• Housatonic Valley Heritage Loop: This scenic drive follows the Housatonic River and offers stunning views of the autumn landscape. Start in New Milford and follow Route 7 north through Kent and Sharon. The drive takes you through quaint towns and countryside, and offers plenty of opportunities to stop and take in the scenery.

Best Hikes to See Fall Foliage in Connecticut

Connecticut is home to many state parks and forests that offer great opportunities for hiking and exploring. Something super unique to Connecticut’s fall foliage hikes is how you can find some incredible leaf peeping along hikes to old abandoned towers and castles! We had never seen anything like this before coming from the West Coast. 

When heading out on these hikes, be sure to wear sturdy hiking shoes and bring plenty of water and snacks.

Haystack Tower

Enjoy a short scenic walk through the fall colors up to Haystack Mountain Tower. After about a 10-20 minute walk, you’ll reach Haystack Tower, which was built in 1929 as a fire lookout tower. The tower is 34 feet tall and offers 360-degree views of the surrounding countryside, including the Berkshire Mountains to the north and the Connecticut River Valley to the south.

The Haystack Tower Trail Yellow Loop is about 1.8 miles round trip with 505 ft. of elevation gain. We’d recommend this hike to anyone as it’s fairly short and family friendly.

Mount Tom State Park Tower

The Mount Tom Tower Trail was our favorite of the towers that we hiked to in Western Connecticut. It’s a 1.3 mile out and back trail with 337 ft. of elevation gain. The Mount Tom Tower hike takes you up a small incline to overlook a gorgeous lake below. Once you reach the summit, you’ll be rewarded with stunning panoramic views of the surrounding area. This region had great fall colors for mid-October.

Make sure to download the trail data ahead of time. When it is leaf peeping season, this trail can disappear as fallen leaves completely cover it and is slightly harder to follow. We’d recommend using All Trails or Gaia. Overall, it’s a great hike for anyone looking for a rewarding view of the Connecticut countryside.

Castle at Talcott Mountain State Park

Talcott Mountain State Park is one of the most popular state parks in Connecticut, and for good reason. Hike up to Talcott Mountain’s Heublein Tower by taking the Yellow Trail. Enjoy getting immersed in the beautiful foliage during the first half of the uphill climb on the hike. Once you reach the top of the trail, the tree line opens up for some incredible views of the hills all the way up until you reach the tower.

The hike is a 2.5 mile round trip loop hike with 245 ft. of elevation gain. Be aware that the hike starts with a fairly steep first half, but it flattens out considerably after the first mile.

Jessie Gerard Trail

Located in the People’s State Forest, the Jessie Gerard Trail is one of the best hikes in Connecticut for leaf peeping. Rated as moderate with some incline, the views up at Chaugham Lookout are unparalleled, especially if you catch it when the leaves are peaking! 

Make sure to start the trail earlier in the morning since there is a limited amount of parking available. Also, make sure to wear proper hiking shoes and, if you like, bring hiking poles, since the trail is fairly slippery next to the flowing rivers.

Chauncey Peak Trail

The Chauncey Peak Trail is a 2.2 mile loop that gives you stunning views above the tree line of the reservoir in Meriden. We’d recommend doing the trail counter clockwise to avoid having to go down the steeper rock walls, although this does mean that most of your elevation gain is in the beginning of your hike.

We’d recommend going at sunrise or sunset to capture the leaves here. We went at sunset and it was perfect for prime golden hour photos of the area. 

Macedonia Brook State Park

Macedonia Brook State Park in Connecticut is a great destination for viewing fall colors. The park boasts over 2,300 acres of forest, including a mix of hardwood and evergreen trees. There are several hiking trails throughout the park that offer scenic views of the surrounding hills and valleys, and the fall foliage can be particularly stunning.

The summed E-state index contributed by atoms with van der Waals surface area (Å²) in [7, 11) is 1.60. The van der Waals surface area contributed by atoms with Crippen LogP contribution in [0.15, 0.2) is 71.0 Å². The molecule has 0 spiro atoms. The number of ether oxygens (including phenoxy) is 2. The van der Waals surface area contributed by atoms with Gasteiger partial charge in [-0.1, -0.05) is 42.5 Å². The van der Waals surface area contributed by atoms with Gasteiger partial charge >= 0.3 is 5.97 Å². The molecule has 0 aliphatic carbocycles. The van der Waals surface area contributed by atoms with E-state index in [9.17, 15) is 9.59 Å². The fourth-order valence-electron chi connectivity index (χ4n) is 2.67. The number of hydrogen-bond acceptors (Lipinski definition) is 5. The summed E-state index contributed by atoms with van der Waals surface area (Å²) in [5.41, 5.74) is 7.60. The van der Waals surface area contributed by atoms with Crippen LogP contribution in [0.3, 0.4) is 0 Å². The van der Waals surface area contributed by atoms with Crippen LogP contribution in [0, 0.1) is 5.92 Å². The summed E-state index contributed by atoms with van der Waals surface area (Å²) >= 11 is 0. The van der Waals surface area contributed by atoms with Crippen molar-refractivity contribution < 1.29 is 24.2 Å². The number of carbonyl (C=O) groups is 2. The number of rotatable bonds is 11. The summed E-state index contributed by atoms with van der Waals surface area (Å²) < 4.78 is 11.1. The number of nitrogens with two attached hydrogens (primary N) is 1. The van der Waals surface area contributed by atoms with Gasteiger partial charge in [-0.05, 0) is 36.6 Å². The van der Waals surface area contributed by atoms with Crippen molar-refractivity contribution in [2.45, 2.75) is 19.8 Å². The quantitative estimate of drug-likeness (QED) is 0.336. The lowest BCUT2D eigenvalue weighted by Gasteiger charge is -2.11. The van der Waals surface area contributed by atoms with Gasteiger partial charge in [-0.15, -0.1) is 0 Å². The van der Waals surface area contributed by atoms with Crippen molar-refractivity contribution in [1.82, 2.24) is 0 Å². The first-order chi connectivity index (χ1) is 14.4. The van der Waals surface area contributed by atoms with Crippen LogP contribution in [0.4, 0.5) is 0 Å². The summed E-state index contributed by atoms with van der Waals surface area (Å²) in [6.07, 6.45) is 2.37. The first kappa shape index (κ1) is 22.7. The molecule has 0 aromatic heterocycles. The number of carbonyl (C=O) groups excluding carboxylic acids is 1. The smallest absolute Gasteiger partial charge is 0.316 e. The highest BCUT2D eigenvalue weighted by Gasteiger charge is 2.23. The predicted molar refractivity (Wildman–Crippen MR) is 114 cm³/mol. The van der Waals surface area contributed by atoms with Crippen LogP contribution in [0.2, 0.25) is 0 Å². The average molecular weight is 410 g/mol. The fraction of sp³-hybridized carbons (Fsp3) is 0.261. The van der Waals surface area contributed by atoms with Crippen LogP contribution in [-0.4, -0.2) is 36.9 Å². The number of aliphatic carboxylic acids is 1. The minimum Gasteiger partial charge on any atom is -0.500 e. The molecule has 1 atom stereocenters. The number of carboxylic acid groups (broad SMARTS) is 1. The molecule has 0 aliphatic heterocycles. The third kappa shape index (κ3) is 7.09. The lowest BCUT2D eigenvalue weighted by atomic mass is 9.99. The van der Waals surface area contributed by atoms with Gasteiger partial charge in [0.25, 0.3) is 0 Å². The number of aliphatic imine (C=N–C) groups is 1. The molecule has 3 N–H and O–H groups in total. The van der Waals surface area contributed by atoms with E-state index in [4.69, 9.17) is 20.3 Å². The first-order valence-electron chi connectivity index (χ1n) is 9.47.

Popular trails include the Blue Blaze Trail, which follows a stream through a hemlock grove, and the Cobble Mountain Trail, which offers panoramic views of the surrounding area. Additionally, there are several picnic areas in the park where visitors can relax and enjoy the fall colors.

Other Stops to Add to Your Connecticut Fall Foliage Road Trip Itinerary

Matthies Memorial Park in Beacon Falls

This is one of the most unique places to see fall colors. There’s an abandoned house in the middle of the lake here which makes for incredibly picturesque photos when the surrounding leaves are changing colors. 

Hidden Valley Preserve & Thoreau Bridge 

The Thoreau Bridge is a beautiful old 134 foot long suspension bridge in Hidden Valley Preserve. You can add it as a part of your hike to the Memorial Bridge following this trail. The bridge has inscriptions with famous quotes from the late author and is a hidden gem among the fall foliage lookouts in Connecticut. 

Bulls Covered Bridge

The East Coast is home to various covered bridges throughout the New England region. The Bulls Covered Bridge is right next to the Kent Falls State Park Area that was built back in 1842. It’s one of Connecticut’s few remaining functional covered bridges.

Lovers Leap Bridge

Lovers Leap Bridge is a very photogenic red lenticular truss bridge over the Housatonic River located in Lovers Leap State Park in New Milford, Connecticut.

Dennis Hill State Park

Dennis Hill State Park in Connecticut is a great spot for viewing fall colors. The park is located on a hilltop and offers panoramic views of the surrounding countryside, including the Housatonic River Valley and the Berkshire Mountains. You can also take a short walk to the summit for even more expansive views.

Finalizing Your Fall Colors Trip to Connecticut

Of course, there are many other beautiful hikes, scenic drives, and bridges in Connecticut to catch the changing leaves. However, if you only have a weekend or a few days, this guide is perfect for a quick road trip to see some of the highlights. 

If you have more time to explore western Connecticut, you can add on hikes such as the Sleeping Giant Trail, Bear Mountain, Rattlesnake Cliff, Castle Craig and more hidden gems around the area to extend your leaf peeping adventure. 

Overall, you should definitely add a Connecticut Fall Foliage Road Trip to your bucket list. Enjoy getting immersed in the beautiful yellows and reds. For more information on planning your fall colors activities, check out CTvisit for more fall trip planning resources. Planning on visiting the rest of New England for your fall colors road trip? Check out our leaf peeping guide to New Hampshire too!